No computer should go to waste

Recycling unwanted electronics supports the reuse of valuable raw materials.

It is no secret the United States has become increasingly dependent on electronic products in the past few decades. Many of today’s college students scarcely can remember life without cell phones and laptop computers. These tools make life more convenient, communication more affordable and information more attainable – all welcome changes. However, these advancements have created an accumulation of old, unwanted electronic products, and many people don’t know what to do with them.

By 2007, nearly 500 million computers will have become obsolete since 1997 and mobile phones are now discarded at an estimated rate of 130 million per year.

Environmentally sensitive materials in these products can end up in landfills if they are not reused or recycled properly. When recycled properly, unwanted computers and their parts can be viable resources for raw materials in new products.

Donating working electronics saves valuable resources by giving others the opportunity to own technology to which they might not otherwise have had access. For example, through organizations like the National Cristina Foundation, consumers can donate their computers to organizations in their communities that help disabled and economically disadvantaged children and adults.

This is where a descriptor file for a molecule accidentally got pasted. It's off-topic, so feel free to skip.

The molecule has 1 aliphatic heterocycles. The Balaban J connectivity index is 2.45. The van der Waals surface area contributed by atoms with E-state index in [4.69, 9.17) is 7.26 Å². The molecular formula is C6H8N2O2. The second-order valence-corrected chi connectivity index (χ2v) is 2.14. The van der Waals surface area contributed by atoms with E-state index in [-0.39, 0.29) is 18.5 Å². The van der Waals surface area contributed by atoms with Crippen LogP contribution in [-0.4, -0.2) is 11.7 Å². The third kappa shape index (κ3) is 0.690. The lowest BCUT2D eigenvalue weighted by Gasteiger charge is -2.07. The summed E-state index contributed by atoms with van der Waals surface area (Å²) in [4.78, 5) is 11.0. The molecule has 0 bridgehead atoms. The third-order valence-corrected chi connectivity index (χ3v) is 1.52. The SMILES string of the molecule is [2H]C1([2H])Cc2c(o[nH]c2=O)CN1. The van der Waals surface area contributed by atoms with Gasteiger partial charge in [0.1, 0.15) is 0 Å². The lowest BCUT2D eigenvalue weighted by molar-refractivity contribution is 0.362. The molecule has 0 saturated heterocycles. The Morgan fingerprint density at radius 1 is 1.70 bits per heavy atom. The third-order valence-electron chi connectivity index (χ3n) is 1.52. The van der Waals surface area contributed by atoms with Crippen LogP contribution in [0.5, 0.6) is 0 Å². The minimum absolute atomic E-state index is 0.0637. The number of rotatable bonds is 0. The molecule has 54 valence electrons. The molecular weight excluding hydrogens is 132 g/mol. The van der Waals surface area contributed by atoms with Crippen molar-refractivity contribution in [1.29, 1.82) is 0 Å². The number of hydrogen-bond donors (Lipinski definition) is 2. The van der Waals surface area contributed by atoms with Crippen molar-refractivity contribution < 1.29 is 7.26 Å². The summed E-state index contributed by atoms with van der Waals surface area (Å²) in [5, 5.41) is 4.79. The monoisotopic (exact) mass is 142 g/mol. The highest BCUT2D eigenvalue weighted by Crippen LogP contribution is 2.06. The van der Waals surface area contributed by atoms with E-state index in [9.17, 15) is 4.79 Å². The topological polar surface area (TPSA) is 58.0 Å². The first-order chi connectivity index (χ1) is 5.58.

Responsibly recycling unwanted electronics assures the safe management of sensitive materials and supports the reuse of valuable raw materials. Even if the components themselves no longer have working value, the raw materials of computers, including metals, plastics and glass, can be broken down and rebuilt into a variety of new products used by countless industries.

As college students prepare for a new school year or their first jobs in the fall, many will have the opportunity to upgrade their computers and electronics. So it’s a good thing it’s easier and more affordable than ever to donate or responsibly recycle old electronics.

Many companies offer affordable opportunities to recycle electronics.

The following Web sites offer information about how to recycle or donate unwanted computer equipment easily and affordably: and


John Mullen is vice president of higher education and health care for Dell Computers. Please send comments to [email protected]